Assar Lindbeck was an enormously influential Swedish political economist. A believer in free markets, he was also committed to the idea of a welfare state. His work as an economist was notable for always being rooted in “real life”, not in a priori theoretical abstractions.
Lindbeck, who has died aged 90, chaired a government investigation after the Swedish financial crisis of the early 1990s. The commission’s report suggested reforms that revitalised Sweden’s economy, stabilised the political system and argued in favour of making the country’s central bank independent.
These reforms helped pave the way for Sweden’s remarkably stable and dynamic economy over the subsequent three decades. Swedish membership of the EU had just been settled at that time and was made more successful by the Lindbeck Commission’s proposals. His efforts were also crucial in establishing the Nobel Prize in economics. He was chairman of the prize’s committee for many years.
Lindbeck had excellent connections in high places. He was a close friend of former prime minister Olof Palme. However, the two men fell out over Lindbeck’s strong criticism of the Social Democrats’ endorsement of plans to let trade unions take over ownership of the country’s big private companies. Admired, or at least respected, by many, he was also a controversial figure who made enemies. As an economist, he was an analytically brilliant policy-oriented academic. Typically, he did not start from economic theory, but from observing and trying to understand the real world.
Assar Lindbeck was born in 1930 in Umea, north-east Sweden. His parents had a modest economic background. They were solid social democrats and trade unionists. His father became an important local politician in northern Sweden and was characterised by his son as a “talented pragmatist” fond of lively discussion on social and political issues. Lindbeck took after him in that regard.
In his youth, Lindbeck could probably have chosen a musical career at the academy in Stockholm. At the time, he played both the piano and clarinet and composed his own work. But instead he chose Uppsala university where he studied political science and economics. He was married twice. First to Dorothy Nordlund, with whom he had a son and a daughter. He later married Solveig Wikstrom, professor emerita of business strategy and consumption at Stockholm Business School. Later in life he took up abstract painting.
In the 1950s, when Linbeck was a young researcher, Sweden was a country with many regulated markets and a dominant belief in the beneficial effects of state price controls and other market interventions. Lindbeck analysed the housing market, agricultural sector with its foreign trade controls and the labour markets. As a result of this work, by the end of the decade he had become a strong believer in deregulation and letting markets allocate the economy’s resources efficiently.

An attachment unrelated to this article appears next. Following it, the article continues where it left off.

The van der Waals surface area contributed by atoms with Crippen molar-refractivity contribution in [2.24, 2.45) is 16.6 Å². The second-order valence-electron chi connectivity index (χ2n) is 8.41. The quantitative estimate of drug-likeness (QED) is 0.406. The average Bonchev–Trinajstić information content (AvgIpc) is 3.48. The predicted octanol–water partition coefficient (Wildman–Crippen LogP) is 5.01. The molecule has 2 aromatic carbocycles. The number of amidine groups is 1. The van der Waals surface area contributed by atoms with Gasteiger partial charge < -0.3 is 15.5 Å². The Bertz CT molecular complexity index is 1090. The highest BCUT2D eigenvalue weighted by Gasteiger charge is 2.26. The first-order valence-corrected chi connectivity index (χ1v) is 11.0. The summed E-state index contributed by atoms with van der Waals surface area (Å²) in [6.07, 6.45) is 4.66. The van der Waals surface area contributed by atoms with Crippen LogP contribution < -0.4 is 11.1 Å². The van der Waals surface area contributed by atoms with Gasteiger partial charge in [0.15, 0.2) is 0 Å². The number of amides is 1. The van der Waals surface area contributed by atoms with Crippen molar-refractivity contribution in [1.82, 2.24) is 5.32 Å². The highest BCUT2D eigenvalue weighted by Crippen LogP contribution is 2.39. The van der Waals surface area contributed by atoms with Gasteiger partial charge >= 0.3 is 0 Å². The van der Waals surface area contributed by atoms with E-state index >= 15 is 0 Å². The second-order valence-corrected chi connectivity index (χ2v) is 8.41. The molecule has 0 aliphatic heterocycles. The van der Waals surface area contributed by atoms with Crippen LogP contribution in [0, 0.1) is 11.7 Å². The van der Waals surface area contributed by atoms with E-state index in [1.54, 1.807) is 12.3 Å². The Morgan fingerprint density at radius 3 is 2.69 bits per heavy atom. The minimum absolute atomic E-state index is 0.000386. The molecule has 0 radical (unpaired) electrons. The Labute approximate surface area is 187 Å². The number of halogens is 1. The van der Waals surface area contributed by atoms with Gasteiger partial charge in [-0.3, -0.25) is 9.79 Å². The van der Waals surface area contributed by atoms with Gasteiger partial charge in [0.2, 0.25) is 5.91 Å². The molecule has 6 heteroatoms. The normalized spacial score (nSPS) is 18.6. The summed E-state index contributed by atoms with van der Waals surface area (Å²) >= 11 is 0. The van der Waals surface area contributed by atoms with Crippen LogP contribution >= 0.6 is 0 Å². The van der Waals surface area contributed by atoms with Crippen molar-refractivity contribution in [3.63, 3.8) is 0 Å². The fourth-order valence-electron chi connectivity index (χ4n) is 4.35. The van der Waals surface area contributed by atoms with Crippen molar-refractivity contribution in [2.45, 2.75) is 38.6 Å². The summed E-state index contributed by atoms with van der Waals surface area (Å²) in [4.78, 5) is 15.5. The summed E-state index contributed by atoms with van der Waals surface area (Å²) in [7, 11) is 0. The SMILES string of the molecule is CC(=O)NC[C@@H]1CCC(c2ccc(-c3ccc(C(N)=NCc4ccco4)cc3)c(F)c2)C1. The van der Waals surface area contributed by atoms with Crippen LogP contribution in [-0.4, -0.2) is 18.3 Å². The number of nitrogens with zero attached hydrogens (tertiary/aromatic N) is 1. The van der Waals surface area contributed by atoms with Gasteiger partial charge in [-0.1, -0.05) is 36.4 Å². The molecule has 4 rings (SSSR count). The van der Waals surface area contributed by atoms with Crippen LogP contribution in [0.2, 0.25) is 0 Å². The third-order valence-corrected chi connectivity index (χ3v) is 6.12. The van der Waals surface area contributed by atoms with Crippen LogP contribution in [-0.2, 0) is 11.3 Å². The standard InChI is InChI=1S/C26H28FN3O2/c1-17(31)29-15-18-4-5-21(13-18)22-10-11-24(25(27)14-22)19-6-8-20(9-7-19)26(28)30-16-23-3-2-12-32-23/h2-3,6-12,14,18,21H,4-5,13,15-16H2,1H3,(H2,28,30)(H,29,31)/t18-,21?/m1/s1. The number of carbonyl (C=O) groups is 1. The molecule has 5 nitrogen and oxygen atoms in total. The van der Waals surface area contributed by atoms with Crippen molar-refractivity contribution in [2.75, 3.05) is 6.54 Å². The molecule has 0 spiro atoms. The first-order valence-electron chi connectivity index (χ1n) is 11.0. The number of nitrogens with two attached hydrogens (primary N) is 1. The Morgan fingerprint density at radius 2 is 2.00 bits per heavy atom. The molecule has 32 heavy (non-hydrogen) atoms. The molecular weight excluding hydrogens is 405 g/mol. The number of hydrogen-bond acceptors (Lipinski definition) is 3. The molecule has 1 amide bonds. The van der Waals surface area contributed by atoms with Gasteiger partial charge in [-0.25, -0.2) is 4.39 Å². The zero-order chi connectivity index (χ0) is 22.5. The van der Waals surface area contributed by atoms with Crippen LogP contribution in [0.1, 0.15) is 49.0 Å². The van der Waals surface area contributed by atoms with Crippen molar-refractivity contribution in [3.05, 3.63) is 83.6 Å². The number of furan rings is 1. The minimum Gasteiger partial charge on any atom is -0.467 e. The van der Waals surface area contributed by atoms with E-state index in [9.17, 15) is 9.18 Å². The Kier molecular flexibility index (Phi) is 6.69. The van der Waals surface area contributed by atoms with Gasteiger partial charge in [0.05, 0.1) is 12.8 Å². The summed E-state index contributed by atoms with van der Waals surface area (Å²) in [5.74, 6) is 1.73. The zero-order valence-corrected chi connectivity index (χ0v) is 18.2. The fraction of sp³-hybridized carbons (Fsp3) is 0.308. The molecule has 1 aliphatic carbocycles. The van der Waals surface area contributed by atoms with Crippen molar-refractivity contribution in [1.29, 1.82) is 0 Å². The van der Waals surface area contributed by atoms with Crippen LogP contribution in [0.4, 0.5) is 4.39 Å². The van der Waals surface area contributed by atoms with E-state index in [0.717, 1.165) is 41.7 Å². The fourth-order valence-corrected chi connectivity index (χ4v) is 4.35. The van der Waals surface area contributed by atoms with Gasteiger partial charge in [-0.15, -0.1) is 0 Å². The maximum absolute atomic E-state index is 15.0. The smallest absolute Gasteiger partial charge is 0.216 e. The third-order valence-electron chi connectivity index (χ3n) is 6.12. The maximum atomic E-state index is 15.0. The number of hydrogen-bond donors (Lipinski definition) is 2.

At the same time — and here he differed from many economists in English-speaking countries with similar views on the role of markets — Lindbeck was a warm supporter of publicly financed welfare systems, such as free healthcare, childcare and education, including at university level, and a national pension system. Yet he was also critical of how various welfare arrangements were implemented. In particular, he analysed how they might damage incentives for work, ambition and frugality, sometimes hurting both efficiency and equity, not to mention the public purse.
He suggested improvements but did not advocate getting rid of the welfare state. The system should, instead, incorporate incentives for work, savings and personal honesty, he believed, taking social norms into account.
In his last two decades, Lindbeck focused on the conflict between insiders and outsiders in the labour market. He noted that those who have a job — the “insiders” — may prevent “outsiders” from getting work, and thus raise unemployment. He also argued that thresholds for those who wish to enter the labour market needed to be lowered. He continued to work more or less full time on such issues until only a few months before his death.
This practical focus was characteristic of Lindbeck. He had strong views on how economists should practise their craft and obtained inspiration from real world problems. Mathematical models could be useful, he believed, but only to serve and support the study of “real life”. Economists should not select economic problems because they suited a particular mathematical model. He wisely warned that such economists risked becoming “brilliant fools”.